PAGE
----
Alan and I always attended very conservative evangelical Baptist/Bible/Brethren churches, and I assumed our children would follow in our footsteps. Totally not so! Now, I will say that I’ve attended almost all the churches where my kids fellowship (except our military kids, who moved to Belgium last summer), and I almost always feel blessed and instructed by what I hear, but a few of them have found church homes quite different from those in which they grew up.

What happens? Well, for one thing, as we mature, we have to decide for ourselves what we believe and what we’re going to prioritize in life. We aren’t born with spiritual life, we are born again into spiritual life. We may grow up in a Christian home, but we aren’t born with faith in God. We may be taught about God (as in the case of my children), or we may become curious about whether or not there is a God (as in my case, who did not grow up in a church). Either way, as we grow up, we have to evaluate what we believe about God, the Bible, and spiritual life.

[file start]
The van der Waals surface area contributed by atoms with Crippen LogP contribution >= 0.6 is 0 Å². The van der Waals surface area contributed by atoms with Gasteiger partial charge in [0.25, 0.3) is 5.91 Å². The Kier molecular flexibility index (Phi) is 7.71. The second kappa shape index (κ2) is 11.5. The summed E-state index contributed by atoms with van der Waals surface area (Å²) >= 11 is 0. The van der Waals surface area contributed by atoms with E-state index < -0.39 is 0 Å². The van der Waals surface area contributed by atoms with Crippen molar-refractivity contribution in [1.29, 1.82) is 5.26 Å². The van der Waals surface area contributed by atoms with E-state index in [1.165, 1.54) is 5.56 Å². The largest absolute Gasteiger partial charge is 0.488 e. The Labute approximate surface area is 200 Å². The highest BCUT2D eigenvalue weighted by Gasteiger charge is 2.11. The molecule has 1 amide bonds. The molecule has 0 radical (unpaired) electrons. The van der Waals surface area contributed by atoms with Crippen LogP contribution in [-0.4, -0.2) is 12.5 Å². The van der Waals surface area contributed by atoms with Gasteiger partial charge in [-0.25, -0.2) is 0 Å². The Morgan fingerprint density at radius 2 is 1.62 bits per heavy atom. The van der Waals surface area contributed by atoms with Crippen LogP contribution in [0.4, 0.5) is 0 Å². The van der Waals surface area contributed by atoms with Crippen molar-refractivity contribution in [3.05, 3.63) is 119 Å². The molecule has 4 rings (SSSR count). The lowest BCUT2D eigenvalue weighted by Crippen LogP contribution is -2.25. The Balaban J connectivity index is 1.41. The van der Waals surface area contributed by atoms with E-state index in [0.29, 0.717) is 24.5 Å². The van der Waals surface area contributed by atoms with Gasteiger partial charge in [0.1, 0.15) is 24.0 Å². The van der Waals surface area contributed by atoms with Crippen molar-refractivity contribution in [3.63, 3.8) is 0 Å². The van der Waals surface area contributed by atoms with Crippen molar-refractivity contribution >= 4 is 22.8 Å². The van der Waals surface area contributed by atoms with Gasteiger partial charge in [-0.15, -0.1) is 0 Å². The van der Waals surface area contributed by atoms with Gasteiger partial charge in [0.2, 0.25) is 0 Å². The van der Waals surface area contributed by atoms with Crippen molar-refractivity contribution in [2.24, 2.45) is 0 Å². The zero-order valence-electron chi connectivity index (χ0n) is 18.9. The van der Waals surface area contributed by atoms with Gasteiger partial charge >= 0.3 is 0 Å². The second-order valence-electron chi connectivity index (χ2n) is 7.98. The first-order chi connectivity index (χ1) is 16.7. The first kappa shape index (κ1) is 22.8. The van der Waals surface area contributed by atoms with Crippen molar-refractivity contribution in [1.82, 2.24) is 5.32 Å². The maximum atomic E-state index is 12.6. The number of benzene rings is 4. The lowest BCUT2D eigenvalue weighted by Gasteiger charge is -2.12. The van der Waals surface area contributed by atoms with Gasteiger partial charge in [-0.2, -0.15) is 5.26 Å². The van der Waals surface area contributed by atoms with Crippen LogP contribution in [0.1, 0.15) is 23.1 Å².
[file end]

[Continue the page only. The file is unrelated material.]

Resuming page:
For most of us, spiritual life is largely explored and lived out in community, and the “community” God has given us is the local church. If you want to learn more about God, read your Bible and pray, but also get involved in a church family. Like coals of fire, we burn brighter and longer when sharing the heat with other coals in the fireplace! Embers that explode and fall off the grate usually burn out very quickly.

Some of our kids visiting Calvary Church with us in Grand Rapids